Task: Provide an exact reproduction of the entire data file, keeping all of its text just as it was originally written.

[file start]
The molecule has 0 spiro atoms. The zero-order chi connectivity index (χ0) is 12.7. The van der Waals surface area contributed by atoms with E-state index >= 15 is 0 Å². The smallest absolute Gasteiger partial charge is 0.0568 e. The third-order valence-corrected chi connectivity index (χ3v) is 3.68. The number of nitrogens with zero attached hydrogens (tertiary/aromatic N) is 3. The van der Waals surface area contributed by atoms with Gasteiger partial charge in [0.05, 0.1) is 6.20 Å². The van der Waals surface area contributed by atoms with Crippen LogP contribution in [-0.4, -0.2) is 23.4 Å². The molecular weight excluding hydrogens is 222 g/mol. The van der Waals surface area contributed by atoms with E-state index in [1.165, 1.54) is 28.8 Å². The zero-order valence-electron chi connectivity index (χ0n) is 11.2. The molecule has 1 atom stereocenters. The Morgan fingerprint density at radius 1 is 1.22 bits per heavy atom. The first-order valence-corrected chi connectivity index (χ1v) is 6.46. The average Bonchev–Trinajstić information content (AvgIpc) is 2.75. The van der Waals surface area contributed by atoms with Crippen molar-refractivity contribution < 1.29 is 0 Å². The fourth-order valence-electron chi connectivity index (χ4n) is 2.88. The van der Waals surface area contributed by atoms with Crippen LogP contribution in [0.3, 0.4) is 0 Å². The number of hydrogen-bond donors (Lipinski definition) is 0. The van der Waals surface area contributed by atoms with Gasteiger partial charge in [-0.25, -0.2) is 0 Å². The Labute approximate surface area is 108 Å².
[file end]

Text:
The molecule has 0 spiro atoms. The zero-order chi connectivity index (χ0) is 12.7. The van der Waals surface area contributed by atoms with E-state index >= 15 is 0 Å². The smallest absolute Gasteiger partial charge is 0.0568 e. The third-order valence-corrected chi connectivity index (χ3v) is 3.68. The number of nitrogens with zero attached hydrogens (tertiary/aromatic N) is 3. The van der Waals surface area contributed by atoms with Gasteiger partial charge in [0.05, 0.1) is 6.20 Å². The van der Waals surface area contributed by atoms with Crippen LogP contribution in [-0.4, -0.2) is 23.4 Å². The molecular weight excluding hydrogens is 222 g/mol. The van der Waals surface area contributed by atoms with E-state index in [1.165, 1.54) is 28.8 Å². The zero-order valence-electron chi connectivity index (χ0n) is 11.2. The molecule has 1 atom stereocenters. The Morgan fingerprint density at radius 1 is 1.22 bits per heavy atom. The first-order valence-corrected chi connectivity index (χ1v) is 6.46. The average Bonchev–Trinajstić information content (AvgIpc) is 2.75. The van der Waals surface area contributed by atoms with Crippen molar-refractivity contribution < 1.29 is 0 Å². The fourth-order valence-electron chi connectivity index (χ4n) is 2.88. The van der Waals surface area contributed by atoms with Crippen LogP contribution in [0.3, 0.4) is 0 Å². The number of hydrogen-bond donors (Lipinski definition) is 0. The van der Waals surface area contributed by atoms with Gasteiger partial charge in [-0.25, -0.2) is 0 Å². The Labute approximate surface area is 108 Å².